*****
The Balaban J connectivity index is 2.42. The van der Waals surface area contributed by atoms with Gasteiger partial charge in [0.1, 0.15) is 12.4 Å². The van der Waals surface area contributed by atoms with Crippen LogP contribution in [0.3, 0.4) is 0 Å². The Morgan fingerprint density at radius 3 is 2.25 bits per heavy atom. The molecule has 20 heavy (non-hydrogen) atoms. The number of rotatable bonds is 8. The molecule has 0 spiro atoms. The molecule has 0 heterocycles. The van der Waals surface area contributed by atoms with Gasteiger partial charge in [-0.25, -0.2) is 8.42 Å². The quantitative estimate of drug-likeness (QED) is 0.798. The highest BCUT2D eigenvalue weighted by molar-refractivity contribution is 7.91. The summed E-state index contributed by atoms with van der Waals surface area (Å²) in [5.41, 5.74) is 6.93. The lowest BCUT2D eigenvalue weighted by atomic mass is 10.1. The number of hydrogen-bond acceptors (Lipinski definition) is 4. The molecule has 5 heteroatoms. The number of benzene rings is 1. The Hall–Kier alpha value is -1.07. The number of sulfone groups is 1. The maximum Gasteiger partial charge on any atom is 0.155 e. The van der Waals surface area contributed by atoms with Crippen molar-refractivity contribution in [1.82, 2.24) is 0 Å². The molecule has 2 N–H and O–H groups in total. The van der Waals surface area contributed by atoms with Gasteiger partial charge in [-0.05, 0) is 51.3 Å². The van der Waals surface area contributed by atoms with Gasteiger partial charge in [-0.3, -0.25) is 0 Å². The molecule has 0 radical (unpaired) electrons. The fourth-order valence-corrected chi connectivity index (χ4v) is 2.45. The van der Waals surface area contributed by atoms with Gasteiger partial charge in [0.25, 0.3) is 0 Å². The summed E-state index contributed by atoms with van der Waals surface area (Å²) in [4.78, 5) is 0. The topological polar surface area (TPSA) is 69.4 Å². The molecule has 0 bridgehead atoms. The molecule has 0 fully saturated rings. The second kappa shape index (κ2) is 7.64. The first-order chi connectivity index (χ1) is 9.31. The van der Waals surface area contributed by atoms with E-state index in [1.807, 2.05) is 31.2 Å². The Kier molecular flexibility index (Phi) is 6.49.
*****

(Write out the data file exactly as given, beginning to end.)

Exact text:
The Balaban J connectivity index is 2.42. The van der Waals surface area contributed by atoms with Gasteiger partial charge in [0.1, 0.15) is 12.4 Å². The van der Waals surface area contributed by atoms with Crippen LogP contribution in [0.3, 0.4) is 0 Å². The Morgan fingerprint density at radius 3 is 2.25 bits per heavy atom. The molecule has 20 heavy (non-hydrogen) atoms. The number of rotatable bonds is 8. The molecule has 0 spiro atoms. The molecule has 0 heterocycles. The van der Waals surface area contributed by atoms with Gasteiger partial charge in [-0.25, -0.2) is 8.42 Å². The quantitative estimate of drug-likeness (QED) is 0.798. The highest BCUT2D eigenvalue weighted by molar-refractivity contribution is 7.91. The summed E-state index contributed by atoms with van der Waals surface area (Å²) in [5.41, 5.74) is 6.93. The lowest BCUT2D eigenvalue weighted by atomic mass is 10.1. The number of hydrogen-bond acceptors (Lipinski definition) is 4. The molecule has 5 heteroatoms. The number of benzene rings is 1. The Hall–Kier alpha value is -1.07. The number of sulfone groups is 1. The maximum Gasteiger partial charge on any atom is 0.155 e. The van der Waals surface area contributed by atoms with Crippen molar-refractivity contribution in [1.82, 2.24) is 0 Å². The molecule has 2 N–H and O–H groups in total. The van der Waals surface area contributed by atoms with Gasteiger partial charge in [-0.05, 0) is 51.3 Å². The van der Waals surface area contributed by atoms with Gasteiger partial charge in [-0.3, -0.25) is 0 Å². The molecule has 0 radical (unpaired) electrons. The fourth-order valence-corrected chi connectivity index (χ4v) is 2.45. The van der Waals surface area contributed by atoms with Gasteiger partial charge in [0.25, 0.3) is 0 Å². The summed E-state index contributed by atoms with van der Waals surface area (Å²) in [4.78, 5) is 0. The topological polar surface area (TPSA) is 69.4 Å². The molecule has 0 bridgehead atoms. The molecule has 0 fully saturated rings. The second kappa shape index (κ2) is 7.64. The first-order chi connectivity index (χ1) is 9.31. The van der Waals surface area contributed by atoms with E-state index in [1.807, 2.05) is 31.2 Å². The Kier molecular flexibility index (Phi) is 6.49.